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The clinical dilemma of heart failure with preserved ejection fraction: an update on pathophysiology and management for physicians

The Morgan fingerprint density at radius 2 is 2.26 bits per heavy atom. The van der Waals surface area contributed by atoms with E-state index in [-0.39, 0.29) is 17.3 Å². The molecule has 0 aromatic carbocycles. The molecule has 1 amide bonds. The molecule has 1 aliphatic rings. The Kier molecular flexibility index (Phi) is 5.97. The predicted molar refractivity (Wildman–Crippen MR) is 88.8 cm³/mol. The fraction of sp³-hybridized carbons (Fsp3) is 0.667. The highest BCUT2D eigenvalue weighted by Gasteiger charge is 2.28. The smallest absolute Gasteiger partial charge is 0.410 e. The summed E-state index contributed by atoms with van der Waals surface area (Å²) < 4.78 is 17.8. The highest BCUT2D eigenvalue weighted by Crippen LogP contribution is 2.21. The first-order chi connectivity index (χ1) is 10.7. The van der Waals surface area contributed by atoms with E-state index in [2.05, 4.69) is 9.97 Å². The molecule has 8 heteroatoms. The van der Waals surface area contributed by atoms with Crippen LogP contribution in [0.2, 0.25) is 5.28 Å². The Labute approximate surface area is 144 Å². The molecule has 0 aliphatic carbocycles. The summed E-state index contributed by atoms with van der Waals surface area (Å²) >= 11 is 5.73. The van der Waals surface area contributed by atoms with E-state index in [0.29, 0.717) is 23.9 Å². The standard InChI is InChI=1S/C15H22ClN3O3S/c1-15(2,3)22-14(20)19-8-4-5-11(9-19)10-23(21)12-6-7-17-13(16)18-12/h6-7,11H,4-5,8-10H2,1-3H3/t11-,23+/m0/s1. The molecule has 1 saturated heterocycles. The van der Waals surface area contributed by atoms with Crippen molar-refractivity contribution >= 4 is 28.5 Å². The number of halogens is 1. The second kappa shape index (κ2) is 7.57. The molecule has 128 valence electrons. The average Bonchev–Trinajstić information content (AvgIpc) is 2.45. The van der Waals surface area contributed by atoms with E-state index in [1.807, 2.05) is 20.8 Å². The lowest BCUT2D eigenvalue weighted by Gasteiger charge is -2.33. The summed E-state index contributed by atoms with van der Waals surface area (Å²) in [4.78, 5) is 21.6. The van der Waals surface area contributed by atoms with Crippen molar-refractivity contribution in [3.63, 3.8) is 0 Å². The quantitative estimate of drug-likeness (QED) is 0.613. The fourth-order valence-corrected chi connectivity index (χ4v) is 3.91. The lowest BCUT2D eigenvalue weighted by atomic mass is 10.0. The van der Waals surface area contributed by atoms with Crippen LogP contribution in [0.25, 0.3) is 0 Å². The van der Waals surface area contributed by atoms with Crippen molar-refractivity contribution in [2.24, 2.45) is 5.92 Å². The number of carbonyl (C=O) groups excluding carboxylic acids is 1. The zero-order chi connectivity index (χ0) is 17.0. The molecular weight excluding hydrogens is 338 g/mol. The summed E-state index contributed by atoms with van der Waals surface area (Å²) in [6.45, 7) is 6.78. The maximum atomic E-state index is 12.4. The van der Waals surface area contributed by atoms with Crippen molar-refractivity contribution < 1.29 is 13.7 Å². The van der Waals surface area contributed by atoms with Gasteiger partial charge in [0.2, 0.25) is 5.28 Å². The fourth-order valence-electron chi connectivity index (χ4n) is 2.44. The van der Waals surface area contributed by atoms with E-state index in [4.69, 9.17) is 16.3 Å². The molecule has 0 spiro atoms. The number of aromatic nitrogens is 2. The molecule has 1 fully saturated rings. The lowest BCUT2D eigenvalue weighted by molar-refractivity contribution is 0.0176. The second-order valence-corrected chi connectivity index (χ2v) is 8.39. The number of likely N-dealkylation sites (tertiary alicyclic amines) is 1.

The prevalence of heart failure with preserved ejection fraction (HFpEF) continues to grow at alarming rates and is predicted to become the most prevalent phenotype of heart failure over the next decade. Recent data show a higher non-cardiac comorbidity burden associated with HFpEF, and similar overall hospitalisation rates when compared with patients with heart failure with reduced ejection fraction (HFrEF). Unfortunately, clinicians mainly focus their efforts in diagnosis of HFrEF despite HFpEF accounting for 50% of the cases of heart failure. Therefore, this review is intended to create awareness on the pathophysiology, risk factors, diagnosis and management of patients with HFpEF and its core mechanical abnormality left ventricular diastolic dysfunction. Clinical distinction between HFpEF and HFrEF should be of particular interest to internal medicine physicians and general practitioners as this distinction is seldom made and early diagnosis can lag if appropriate risk factors are not promptly recognised.

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